We are seeing a story unfold. Pope Benedict’s relentless criticism of religiously motivated violence, his constant reminder to Muslim countries of their obligation to defend “reciprocal rights” (giving Christians in the Middle East the same rights Western countries give to Muslim immigrants), and now his public and visual lesson about “freedom of conscience” are challenging religious and political leaders to drown out the shrill voices of extremists with the melodious sounds of an orchestra where faith and reason compliment each other.

The parallel story is that of a slightly shy and quirky German academic who has the courage of a giant. Benedict the brave. Like him or not, he is speaking softly in a language we can all understand, and in a way that demands a response.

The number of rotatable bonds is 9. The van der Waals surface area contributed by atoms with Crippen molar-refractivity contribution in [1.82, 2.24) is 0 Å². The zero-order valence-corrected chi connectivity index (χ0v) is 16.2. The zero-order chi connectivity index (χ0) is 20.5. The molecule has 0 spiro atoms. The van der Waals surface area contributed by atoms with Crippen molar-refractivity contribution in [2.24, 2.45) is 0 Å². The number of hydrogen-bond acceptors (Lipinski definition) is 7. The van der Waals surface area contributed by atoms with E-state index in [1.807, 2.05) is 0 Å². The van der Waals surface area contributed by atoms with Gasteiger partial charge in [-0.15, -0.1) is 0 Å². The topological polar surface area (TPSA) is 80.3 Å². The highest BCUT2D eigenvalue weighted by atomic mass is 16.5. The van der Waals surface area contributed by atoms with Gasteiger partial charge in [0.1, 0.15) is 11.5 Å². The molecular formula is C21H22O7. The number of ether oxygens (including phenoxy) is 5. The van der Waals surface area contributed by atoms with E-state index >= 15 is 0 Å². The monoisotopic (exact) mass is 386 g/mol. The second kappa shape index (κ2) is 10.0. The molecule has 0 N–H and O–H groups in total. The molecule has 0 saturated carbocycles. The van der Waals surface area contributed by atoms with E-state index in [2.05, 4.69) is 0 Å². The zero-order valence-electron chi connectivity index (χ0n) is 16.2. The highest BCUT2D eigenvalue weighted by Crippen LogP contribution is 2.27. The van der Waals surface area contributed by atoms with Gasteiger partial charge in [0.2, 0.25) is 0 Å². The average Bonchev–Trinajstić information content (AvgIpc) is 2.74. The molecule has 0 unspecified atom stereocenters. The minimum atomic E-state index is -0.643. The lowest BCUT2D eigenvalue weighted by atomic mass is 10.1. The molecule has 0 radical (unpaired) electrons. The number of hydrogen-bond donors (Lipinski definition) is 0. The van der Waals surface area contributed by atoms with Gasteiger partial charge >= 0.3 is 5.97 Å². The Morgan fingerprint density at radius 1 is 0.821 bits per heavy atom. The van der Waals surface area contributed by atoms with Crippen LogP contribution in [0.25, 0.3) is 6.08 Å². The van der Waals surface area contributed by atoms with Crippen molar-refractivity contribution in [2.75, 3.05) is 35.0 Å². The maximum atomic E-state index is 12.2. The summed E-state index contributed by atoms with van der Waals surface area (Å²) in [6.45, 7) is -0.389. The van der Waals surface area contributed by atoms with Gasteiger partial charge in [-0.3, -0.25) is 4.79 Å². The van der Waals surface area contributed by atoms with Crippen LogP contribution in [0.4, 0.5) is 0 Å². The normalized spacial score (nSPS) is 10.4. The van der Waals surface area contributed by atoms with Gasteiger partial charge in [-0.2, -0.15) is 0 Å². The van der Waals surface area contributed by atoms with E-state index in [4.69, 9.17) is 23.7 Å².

Will the response be rational? That is a question for others to answer.

God bless, Father Jonathan
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P.S. On April 8th a division of Harper Collins will be releasing my first book, “The Promise: God’s Purpose and Plan for When Life Hurts.” It’s a simple book. I hope and pray it will help whoever picks it up to rediscover deep inner peace and joy in the midst of life’s many hard knocks. With many stories and simple explanations, among other things, I have tried to walk the reader through the mystery of how a loving and powerful God could possibly permit so much suffering in our lives and in the world.

You can find information about how to pre-order the book by going to www.fatherjonathan.com